Kadena's Oliver impresses in first prep season
KADENA AIR BASE, Okinawa – Walking briskly around the back side of Risner Tennis Complex Court 3 during Tuesday’s practice, Lily Oliver watched as one of the complex’s instructors hit soft tosses to a pair of young novices, Carson Chavis, 5, and Sydney Jones, 6.
While she watched, Oliver got transported back in time, to 10 years ago in her native Kansas City, where she first picked up a racket. “That might have been me,” she told herself as she rejoined partner and Kadena teammate Nic Lay on Court 4 to continue a mixed-doubles match.
This season as a freshman, she won the Okinawa singles title on her way to a 12-1 record in multiple events. She’s earned the No. 4 seed in next month’s Far East Tournament, to also be held at Risner.
Her efforts on the court have attracted attention of teammates, foes and coaches. Aside from her mix of talent, shots and good footwork, she’s demonstrated an ability to stay poised under pressure.
“She’s a good person, a good student, she’s a joy to have with us on the team and she’s got a good head on her shoulders,” Kadena coach Amie Woo said of the team’s No. 1 singles seed.
“She’s very relaxed, she doesn’t get rattled at all,” said Lay, a senior.
While most players her age – she’s 14 – might feel pressure of being their team’s leading player, Oliver says she generally doesn’t.
“My main objective is to have fun,” Oliver said. “Even if I lose, I’m sorry to anybody who’s expecting something of me, but I do my best.”
It doesn’t matter, Oliver said, who’s across the net from her. She’s faced only Kubasaki players this season, but would play well-versed international-school players during Far East Nov. 3-6.
She says she doesn’t worry about what opponents do, that it’s important to focus just on her game. If she wins, she wins, Oliver said. If she doesn’t, she’ll try again next time.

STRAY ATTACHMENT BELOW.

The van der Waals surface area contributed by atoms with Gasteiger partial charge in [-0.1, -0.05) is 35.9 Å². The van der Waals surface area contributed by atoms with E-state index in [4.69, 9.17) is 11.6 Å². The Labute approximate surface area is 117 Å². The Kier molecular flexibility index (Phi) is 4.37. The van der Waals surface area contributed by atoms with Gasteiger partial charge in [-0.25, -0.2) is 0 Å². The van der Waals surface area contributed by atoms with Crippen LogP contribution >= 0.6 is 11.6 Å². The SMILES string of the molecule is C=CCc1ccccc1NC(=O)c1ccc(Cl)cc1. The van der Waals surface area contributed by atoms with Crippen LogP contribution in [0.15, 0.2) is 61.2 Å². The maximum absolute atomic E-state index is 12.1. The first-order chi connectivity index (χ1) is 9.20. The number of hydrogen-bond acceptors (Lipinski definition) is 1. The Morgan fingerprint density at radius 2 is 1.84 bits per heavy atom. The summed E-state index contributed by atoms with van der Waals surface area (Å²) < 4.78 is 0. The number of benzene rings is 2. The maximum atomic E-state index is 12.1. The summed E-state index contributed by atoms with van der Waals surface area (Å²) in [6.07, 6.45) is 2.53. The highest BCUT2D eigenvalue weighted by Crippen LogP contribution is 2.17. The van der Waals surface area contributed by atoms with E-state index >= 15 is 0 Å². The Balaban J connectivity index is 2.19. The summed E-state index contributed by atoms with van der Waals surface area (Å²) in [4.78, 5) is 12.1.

“I know my teammates are cheering me on, so I feel them even if they’re not on the court with me. I’m not alone,” Oliver said. “Even if I lose, I know they’ll support me and help me come back.”
Oliver doesn’t have a lot of experience losing on the high school level, though.
She went unbeaten in four regular-season singles matches and three of four doubles matches; the only one she did not win came with her regular partner Rita Feight unavailable. She and Lay had little trouble in mixed doubles, winning twice.
In the Okinawa singles tournament, Oliver dropped just two games, blanking Sarah Walter 8-0, downing Mary Neitzke 8-1 and in the final, topping Allie Powers 6-1, 6-0.
Oliver dropped five games in singles during the season and lost more than two games just twice in doubles, including that lone loss to Neitzke and Powers on Oct. 8.
Woo said she didn’t know what she was getting in Oliver, who played in local tournaments on and off base before entering high school.
“She seems confident in what she does on the court, knows what she has to do, (sees) what she’s not doing. It’s in her hands. Good judgment and knowing … what she’s got to do and to fix (things) and if she’s not fixing, then what she has to do after the match to work on it.”
Her abilities are not lost on one opposing coach.
“She works the ball around well, she works her opponents around well,”
Kubasaki’s Stephanie Davis said. “She’s got some speed on her serves (and) she has some power when she needs to, but her best asset is her consistency and she can move you around the court.”
If there’s one thing she does need to work on, it’s “consistency at the service line and not foot-faulting,” Woo said.
Whatever she faces during Far East, Oliver said the idea of seeing other players is one of tennis’ allures for her.
“You’re always kind of moving around, it’s exciting, you get to hit fast, hit slow, there’s all sorts of different players, there’s not just one type of player,” she said. “You just get a lot of experience.”